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Regarding Legislation that Would Decriminalize Syringe Possession and Increase Access to Sterile Syringes

March 15, 2015 — Regarding Legislation that Would Decriminalize Syringe Possession and Increase Access to Sterile Syringes

Subject: A.5471 (Gottfried)/S.4099 (Rivera),
A.6007 (Assembly Health and Mental Hygiene budget resolution)

Position: SUPPORT

Subject: A.3007/S.2007 (Executive Health and Mental Hygiene Budget)

Position: OPPOSE

Since 1992, New York has sanctioned the practice of making sterile injection equipment available to injection drug users (IDUs) through syringe exchange programs in order to combat the spread of HIV and other infections. 1  In 2000, the NYS legislature authorized the Expanded Syringe Access Program (ESAP), which significantly increased access to sterile syringes. 2  These efforts have been definitively linked to dramatic reductions in the spread of HIV among IDU communities, as well as the general public. 3

In June 2014, Governor Andrew Cuomo announced a multi-pronged approach to ending the AIDS epidemic and reducing the number of new HIV infections in New York to 750 annually by the year 2020. As he noted then, “New York State has achieved a 40 percent reduction in new HIV cases and significant decreases in HIV incidence. . . . New York has eliminated HIV transmission via blood products; virtually ended mother to child HIV transmission; and decreased new HIV diagnoses due to injection drug use by 96% since the mid-1990s.” 4

Despite these successes, serious challenges remain. Many IDUs across the state do not know where to obtain sterile syringes, and those who do are often prevented from purchasing sufficient supplies to meet their needs. In addition, those who participate in state-authorized programs continue to face arrest and prosecution which deters them from obtaining new syringes and safely returning used ones.

A.5471/S.4099 and A.6007, the Assembly Health and Mental Hygiene Budget Resolution, 5  would enact three critical reforms to address these impediments to our state’s most effective HIV/AIDS prevention programs. The bill would allow those authorized to sell syringes to advertise this service to the public. It would lift restrictions on how many syringes a user could purchase so that users have sufficient supplies to meet their needs. And it would decriminalize the possession of syringes – ending decades of conflict between public health law and policy and the state’s penal code. Ensuring that participants in public health programs who obtain sterile syringes and dispose of them properly do not face arrest and prosecution will enhance the effectiveness of New York’s public health interventions, and continue to reduce the spread of blood borne disease.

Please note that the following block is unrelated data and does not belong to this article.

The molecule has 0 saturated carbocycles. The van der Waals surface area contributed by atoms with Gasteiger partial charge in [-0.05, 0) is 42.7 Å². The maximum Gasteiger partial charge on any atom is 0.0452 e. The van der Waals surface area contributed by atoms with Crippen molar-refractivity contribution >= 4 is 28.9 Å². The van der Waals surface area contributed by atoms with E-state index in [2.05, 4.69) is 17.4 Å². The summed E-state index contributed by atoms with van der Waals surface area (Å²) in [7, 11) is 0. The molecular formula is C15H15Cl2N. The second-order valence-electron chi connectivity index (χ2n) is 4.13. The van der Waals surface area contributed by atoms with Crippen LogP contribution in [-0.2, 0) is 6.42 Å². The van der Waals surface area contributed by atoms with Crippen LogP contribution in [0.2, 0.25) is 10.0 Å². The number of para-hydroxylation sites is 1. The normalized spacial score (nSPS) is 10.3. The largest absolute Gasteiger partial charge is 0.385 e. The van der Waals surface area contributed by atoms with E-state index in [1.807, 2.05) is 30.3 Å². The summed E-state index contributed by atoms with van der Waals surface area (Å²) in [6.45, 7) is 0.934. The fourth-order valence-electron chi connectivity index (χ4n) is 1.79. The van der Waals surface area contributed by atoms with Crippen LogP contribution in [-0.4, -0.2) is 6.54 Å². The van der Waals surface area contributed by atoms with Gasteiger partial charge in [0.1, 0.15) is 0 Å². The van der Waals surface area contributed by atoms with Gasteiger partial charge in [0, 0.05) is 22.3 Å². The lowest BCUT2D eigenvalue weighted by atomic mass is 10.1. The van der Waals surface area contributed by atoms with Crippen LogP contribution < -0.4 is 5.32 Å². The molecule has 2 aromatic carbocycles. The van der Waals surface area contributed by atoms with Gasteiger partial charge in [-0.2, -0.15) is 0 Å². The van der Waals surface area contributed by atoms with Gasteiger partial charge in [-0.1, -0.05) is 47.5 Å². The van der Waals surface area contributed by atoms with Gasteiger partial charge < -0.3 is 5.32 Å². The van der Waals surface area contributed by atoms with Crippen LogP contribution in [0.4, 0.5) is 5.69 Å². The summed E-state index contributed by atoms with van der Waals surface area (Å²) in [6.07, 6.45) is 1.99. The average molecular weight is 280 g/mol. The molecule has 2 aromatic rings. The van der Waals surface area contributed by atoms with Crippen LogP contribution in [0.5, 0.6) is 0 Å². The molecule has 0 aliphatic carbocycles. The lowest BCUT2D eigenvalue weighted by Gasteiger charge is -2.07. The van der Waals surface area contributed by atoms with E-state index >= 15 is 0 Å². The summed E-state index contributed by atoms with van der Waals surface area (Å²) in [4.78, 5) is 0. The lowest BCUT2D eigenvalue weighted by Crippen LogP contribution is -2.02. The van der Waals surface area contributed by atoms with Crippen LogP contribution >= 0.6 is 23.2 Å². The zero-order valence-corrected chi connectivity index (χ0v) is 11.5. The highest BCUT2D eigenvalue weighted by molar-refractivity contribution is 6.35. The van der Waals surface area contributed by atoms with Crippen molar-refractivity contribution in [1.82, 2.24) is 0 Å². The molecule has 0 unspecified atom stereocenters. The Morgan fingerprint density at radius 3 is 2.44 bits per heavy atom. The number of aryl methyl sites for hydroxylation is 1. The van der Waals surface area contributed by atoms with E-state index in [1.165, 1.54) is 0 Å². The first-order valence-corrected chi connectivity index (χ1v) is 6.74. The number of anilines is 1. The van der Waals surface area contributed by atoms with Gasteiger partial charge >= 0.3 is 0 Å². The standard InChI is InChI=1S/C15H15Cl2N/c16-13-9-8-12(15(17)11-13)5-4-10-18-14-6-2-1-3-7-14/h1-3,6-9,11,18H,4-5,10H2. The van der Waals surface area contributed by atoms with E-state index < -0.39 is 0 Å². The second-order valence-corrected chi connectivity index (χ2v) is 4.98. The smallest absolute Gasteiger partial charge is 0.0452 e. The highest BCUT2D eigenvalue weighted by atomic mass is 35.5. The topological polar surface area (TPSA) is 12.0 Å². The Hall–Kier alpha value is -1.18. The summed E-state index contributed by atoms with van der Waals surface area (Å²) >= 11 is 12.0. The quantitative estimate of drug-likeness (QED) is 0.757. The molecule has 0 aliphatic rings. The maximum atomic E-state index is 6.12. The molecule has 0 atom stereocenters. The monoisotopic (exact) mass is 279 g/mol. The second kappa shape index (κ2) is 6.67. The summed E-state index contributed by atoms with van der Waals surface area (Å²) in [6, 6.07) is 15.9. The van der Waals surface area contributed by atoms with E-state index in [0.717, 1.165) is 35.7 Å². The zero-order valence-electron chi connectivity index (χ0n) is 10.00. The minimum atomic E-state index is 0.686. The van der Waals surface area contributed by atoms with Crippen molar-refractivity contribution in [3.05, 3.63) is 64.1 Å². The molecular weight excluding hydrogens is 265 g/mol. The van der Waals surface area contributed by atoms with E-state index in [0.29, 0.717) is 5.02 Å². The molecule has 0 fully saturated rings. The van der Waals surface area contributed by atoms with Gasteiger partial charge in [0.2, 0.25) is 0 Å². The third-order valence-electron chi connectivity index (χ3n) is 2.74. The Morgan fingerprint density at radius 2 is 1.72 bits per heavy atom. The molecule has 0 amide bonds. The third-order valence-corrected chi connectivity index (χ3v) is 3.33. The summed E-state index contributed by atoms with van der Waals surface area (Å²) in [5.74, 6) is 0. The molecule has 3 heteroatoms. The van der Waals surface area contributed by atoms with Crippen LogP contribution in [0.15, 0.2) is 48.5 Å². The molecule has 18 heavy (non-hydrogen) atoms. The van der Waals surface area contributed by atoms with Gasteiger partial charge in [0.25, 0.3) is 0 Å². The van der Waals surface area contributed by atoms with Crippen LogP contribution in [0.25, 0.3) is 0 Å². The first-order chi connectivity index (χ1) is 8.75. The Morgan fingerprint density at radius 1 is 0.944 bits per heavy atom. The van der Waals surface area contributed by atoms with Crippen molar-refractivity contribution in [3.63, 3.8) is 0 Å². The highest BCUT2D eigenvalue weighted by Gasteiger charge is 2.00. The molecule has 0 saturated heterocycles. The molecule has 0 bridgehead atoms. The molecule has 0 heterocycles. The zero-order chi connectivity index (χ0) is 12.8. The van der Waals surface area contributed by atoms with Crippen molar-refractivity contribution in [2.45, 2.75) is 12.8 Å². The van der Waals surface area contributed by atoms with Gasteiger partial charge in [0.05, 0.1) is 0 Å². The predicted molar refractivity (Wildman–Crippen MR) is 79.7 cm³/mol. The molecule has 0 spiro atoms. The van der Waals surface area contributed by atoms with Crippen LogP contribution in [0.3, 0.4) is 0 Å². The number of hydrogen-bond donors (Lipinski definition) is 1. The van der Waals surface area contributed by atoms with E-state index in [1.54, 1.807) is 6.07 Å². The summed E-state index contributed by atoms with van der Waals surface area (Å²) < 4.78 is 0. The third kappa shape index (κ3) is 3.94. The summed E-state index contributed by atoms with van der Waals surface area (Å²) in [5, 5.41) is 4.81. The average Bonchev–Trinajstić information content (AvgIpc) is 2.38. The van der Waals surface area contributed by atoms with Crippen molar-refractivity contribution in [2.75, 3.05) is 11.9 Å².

In his 2015-2016 executive budget proposal, Governor Cuomo also included a measure aimed at improving syringe access. 6  However, while the executive budget proposal would allow ESAP retailers to advertise and allow participants to purchase the number of syringes they need, it stops short of decriminalizing syringe possession, instead amending the law to clarify that existing references to lawful possession under the public health law are references to ESAP and SEPs. We believe that the Governor’s budget proposal does not go far enough to address the problem and will continue to leave program participants vulnerable to arrest and prosecution for carrying hypodermic equipment in compliance with the law.

Because we believe all of the reforms contained in A.5471/S.4099 and the Assembly budget resolution are critical to ensuring that those most at risk of contracting blood-borne diseases are not placed in jeopardy of arrest for utilizing state-sanctioned health protection programs, and to meeting the state’s goal of ending the AIDS epidemic as supported by the New York State Constitution’s commitment to promoting public health, NYCLU urges the legislature to adopt Part I of the Assembly health and mental hygiene budget in whole, or if this issue is resolved outside of the budget negotiation process, approve A.5471/S.4099 as a stand-alone measure.

New York’s History of Reducing HIV by Allowing Access to Sterile Syringes

In the early years of the HIV epidemic, community activists in New York City began to address the impact of injection drug use on the spread of HIV by distributing sterile syringes and collecting contaminated ones. These efforts first won official approval in 1988 when Mayor Koch and the state Department of Health (DOH) provisionally approved the City health department’s pilot implementation of the first publicly-subsidized needle exchange program in the United States. 7